10 February 2020
Before we set out into the dusty mayhem of Udaipur there are a few facts about the Leela Palace Hotel worth mentioning. It has 80 rooms and a staff of 360. The imbalance becomes evident at dinner when we are beset by teams of waiters who can’t do enough for us. They stand around ready to applaud our every mouthful and mastication. Even the chef appears regularly to give a passionate account of what he is about to cook and then returns to see if we liked it. And they all want to converse. It is hard for Michelle and I to get through a two-way conversation without some helpful interjection from one of the folk-costumed team. Room service usually brings two helpers per task. The entire place is being continually swept, cleaned and tidied up. When we arrive or leave to take the HMS Leela across the lake to the city, a small band secreted in a nook to one side the main entrance door strikes up with wild enthusiasm.
While our room is a model of elegance, comfort and superlative lake-view, we are well down from the top level of opulence at the Leela. One of the many effusive house staff took us on a tour of the hotel and showed us the royal suite, comprising a giant bedroom, formal dining room, lounge, kitchen, multiple bathrooms – all enhanced by silver embellishments and works of art. Various serving persons are included. The price? A$12,000 a night. This room rate, reception reminded us, is ‘dynamic’ meaning that you can make a lower offer.
Every night in the internal courtyard there is a deafening Indian traditional song and dance show. I couldn’t relate to it, although when two lady dancers jumped onto the stage balancing flaming pots on their heads, and then gyrated at quite a speed, I was engaged by the danger.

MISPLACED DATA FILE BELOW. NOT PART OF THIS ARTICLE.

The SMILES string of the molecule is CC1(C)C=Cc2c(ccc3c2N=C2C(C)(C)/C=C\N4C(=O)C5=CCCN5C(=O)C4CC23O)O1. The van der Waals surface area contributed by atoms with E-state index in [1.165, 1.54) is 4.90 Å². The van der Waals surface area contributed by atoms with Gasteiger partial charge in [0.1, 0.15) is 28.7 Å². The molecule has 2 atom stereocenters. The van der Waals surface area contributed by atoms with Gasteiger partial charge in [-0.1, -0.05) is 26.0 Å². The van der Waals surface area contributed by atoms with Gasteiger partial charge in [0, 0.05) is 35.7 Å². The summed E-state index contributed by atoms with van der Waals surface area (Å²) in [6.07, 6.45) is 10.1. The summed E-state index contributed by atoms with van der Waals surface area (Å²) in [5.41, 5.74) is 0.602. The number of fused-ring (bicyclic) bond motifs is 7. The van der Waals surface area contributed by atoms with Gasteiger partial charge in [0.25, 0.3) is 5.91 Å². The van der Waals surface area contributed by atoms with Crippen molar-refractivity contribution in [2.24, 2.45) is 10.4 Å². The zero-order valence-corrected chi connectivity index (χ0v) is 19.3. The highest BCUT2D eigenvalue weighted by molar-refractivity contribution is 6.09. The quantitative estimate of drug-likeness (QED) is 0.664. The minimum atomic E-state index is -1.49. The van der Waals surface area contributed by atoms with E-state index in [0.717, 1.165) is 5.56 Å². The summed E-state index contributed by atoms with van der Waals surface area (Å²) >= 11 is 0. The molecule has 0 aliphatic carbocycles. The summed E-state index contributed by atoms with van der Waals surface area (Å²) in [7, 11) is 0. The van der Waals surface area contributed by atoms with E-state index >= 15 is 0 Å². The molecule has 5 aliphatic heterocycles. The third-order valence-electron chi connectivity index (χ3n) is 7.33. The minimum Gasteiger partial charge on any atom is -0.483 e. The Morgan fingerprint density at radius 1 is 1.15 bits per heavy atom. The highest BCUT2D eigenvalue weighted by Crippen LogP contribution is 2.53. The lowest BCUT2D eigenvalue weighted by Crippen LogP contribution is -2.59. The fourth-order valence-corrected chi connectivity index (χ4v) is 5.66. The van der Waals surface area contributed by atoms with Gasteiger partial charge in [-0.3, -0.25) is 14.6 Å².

Our first venture into town was to the Winter Palace, a sprawling series of grand buildings that used to be home to successive kings (called by the locals maharanas, and ranked higher than maharajahs). The royal family still existed after Indian independence from Britain in 1947 but has no political power. The current king lives in a more modest palace at the far end of the building chain, still very wealthy and revered.
The Winter Palace is the largest palace in Rajasthan and the second biggest in India. I sits on a lake hillside and is very cleverly fortified. In all the conflicts that India has endured, it has never been breached. I can understand why. The narrow stone staircases alone would deter attackers because the steps are of different heights and some quite steep. Thus, they are easier to defend. There are also myriad secret passages which are still being discovered today.
The former kings lived well and entertained themselves with shooting tigers from the safety of rifle towers and being carried around in elaborate carriages either borne by four hearty men or an elephant. And speaking of elephants one of the favourite games was to position two elephants either side of a wall, have them lock trunks and conduct a tug of war. Which ever elephant puled its opponent to touch the wall, won a palate of vegetables. Apart from games and physical work, elephants also went into war. Horses were no match for them until somebody thought of fitting horses with mock elephant trunks to trick opposing elephants into thinking they were attacking a baby elephant – which was against elephant ethics. One famous painting of a battle showed how the king escaped – even though his horse had one of its legs cut off by a sword wielding elephant. The horse continued on three legs, jumped a river, and saved the king before it died.
The Winter Palace (also called the City Palace) showed plenty of old household wares, many introduced by the Brits when they ran India. One was a fan – but driven by steam which needed heat to boil the water which heated up the room so that the fan could cool it. That didn’t appear to make a lot of sense, but looked impressive. While visitors were ogling in disbelief at old wind- up portable gramophones sitting in wooden cases, I remember them being earnestly used when I was a kid. Have I lived too long?
Meanwhile, out on the street, holy cows wander, dogs are fed for good luck and traffic demonstrates it was never meant to be in these narrow, dusty corridors. Local busses have ladders at the back to enable people access to ride on the roof, where there is nothing to stop them falling off except balance. Our guide commented: ‘the motor bikes have become minibuses and the busses have become trains.’